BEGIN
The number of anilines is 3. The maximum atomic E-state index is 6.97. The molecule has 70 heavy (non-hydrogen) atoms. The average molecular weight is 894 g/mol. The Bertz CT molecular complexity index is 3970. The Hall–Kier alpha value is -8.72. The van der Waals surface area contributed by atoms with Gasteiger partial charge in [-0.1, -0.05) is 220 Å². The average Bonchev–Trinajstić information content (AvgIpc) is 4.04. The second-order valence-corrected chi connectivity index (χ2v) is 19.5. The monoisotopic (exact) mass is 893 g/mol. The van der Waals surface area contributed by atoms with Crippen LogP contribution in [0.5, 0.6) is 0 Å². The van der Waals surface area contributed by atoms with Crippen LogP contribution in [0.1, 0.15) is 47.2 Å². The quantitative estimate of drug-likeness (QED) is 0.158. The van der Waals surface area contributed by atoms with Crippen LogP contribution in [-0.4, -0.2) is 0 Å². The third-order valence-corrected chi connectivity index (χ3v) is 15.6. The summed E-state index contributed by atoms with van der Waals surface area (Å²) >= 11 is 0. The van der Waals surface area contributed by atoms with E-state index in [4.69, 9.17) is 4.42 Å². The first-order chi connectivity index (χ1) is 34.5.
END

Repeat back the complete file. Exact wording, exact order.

The number of anilines is 3. The maximum atomic E-state index is 6.97. The molecule has 70 heavy (non-hydrogen) atoms. The average molecular weight is 894 g/mol. The Bertz CT molecular complexity index is 3970. The Hall–Kier alpha value is -8.72. The van der Waals surface area contributed by atoms with Gasteiger partial charge in [-0.1, -0.05) is 220 Å². The average Bonchev–Trinajstić information content (AvgIpc) is 4.04. The second-order valence-corrected chi connectivity index (χ2v) is 19.5. The monoisotopic (exact) mass is 893 g/mol. The van der Waals surface area contributed by atoms with Crippen LogP contribution in [0.5, 0.6) is 0 Å². The van der Waals surface area contributed by atoms with Crippen LogP contribution in [0.1, 0.15) is 47.2 Å². The quantitative estimate of drug-likeness (QED) is 0.158. The van der Waals surface area contributed by atoms with Crippen LogP contribution in [-0.4, -0.2) is 0 Å². The third-order valence-corrected chi connectivity index (χ3v) is 15.6. The summed E-state index contributed by atoms with van der Waals surface area (Å²) >= 11 is 0. The van der Waals surface area contributed by atoms with E-state index in [4.69, 9.17) is 4.42 Å². The first-order chi connectivity index (χ1) is 34.5.